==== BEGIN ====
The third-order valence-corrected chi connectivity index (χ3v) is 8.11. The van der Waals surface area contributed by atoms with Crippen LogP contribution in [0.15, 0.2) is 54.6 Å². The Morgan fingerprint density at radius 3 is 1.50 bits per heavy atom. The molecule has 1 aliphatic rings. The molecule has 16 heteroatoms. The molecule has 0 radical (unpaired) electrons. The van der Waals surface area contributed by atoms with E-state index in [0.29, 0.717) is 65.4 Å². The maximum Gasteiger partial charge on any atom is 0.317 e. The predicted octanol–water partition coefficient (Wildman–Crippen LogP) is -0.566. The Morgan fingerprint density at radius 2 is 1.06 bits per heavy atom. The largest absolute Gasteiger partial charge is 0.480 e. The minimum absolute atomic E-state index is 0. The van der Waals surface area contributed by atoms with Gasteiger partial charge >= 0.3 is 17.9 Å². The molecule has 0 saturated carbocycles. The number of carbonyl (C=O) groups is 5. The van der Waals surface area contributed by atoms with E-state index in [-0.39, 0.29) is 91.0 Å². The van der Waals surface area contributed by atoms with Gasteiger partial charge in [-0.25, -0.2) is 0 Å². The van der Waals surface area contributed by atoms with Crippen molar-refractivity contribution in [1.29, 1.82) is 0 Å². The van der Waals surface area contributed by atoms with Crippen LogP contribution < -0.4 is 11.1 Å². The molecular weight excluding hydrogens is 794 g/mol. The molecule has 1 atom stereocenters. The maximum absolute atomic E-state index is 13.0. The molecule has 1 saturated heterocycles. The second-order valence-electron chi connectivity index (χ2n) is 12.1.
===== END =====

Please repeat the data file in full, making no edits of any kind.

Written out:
The third-order valence-corrected chi connectivity index (χ3v) is 8.11. The van der Waals surface area contributed by atoms with Crippen LogP contribution in [0.15, 0.2) is 54.6 Å². The Morgan fingerprint density at radius 3 is 1.50 bits per heavy atom. The molecule has 1 aliphatic rings. The molecule has 16 heteroatoms. The molecule has 0 radical (unpaired) electrons. The van der Waals surface area contributed by atoms with E-state index in [0.29, 0.717) is 65.4 Å². The maximum Gasteiger partial charge on any atom is 0.317 e. The predicted octanol–water partition coefficient (Wildman–Crippen LogP) is -0.566. The Morgan fingerprint density at radius 2 is 1.06 bits per heavy atom. The largest absolute Gasteiger partial charge is 0.480 e. The minimum absolute atomic E-state index is 0. The van der Waals surface area contributed by atoms with Gasteiger partial charge >= 0.3 is 17.9 Å². The molecule has 0 saturated carbocycles. The number of carbonyl (C=O) groups is 5. The van der Waals surface area contributed by atoms with E-state index in [-0.39, 0.29) is 91.0 Å². The van der Waals surface area contributed by atoms with Gasteiger partial charge in [-0.25, -0.2) is 0 Å². The van der Waals surface area contributed by atoms with Crippen molar-refractivity contribution in [1.29, 1.82) is 0 Å². The van der Waals surface area contributed by atoms with Crippen LogP contribution < -0.4 is 11.1 Å². The molecular weight excluding hydrogens is 794 g/mol. The molecule has 1 atom stereocenters. The maximum absolute atomic E-state index is 13.0. The molecule has 1 saturated heterocycles. The second-order valence-electron chi connectivity index (χ2n) is 12.1.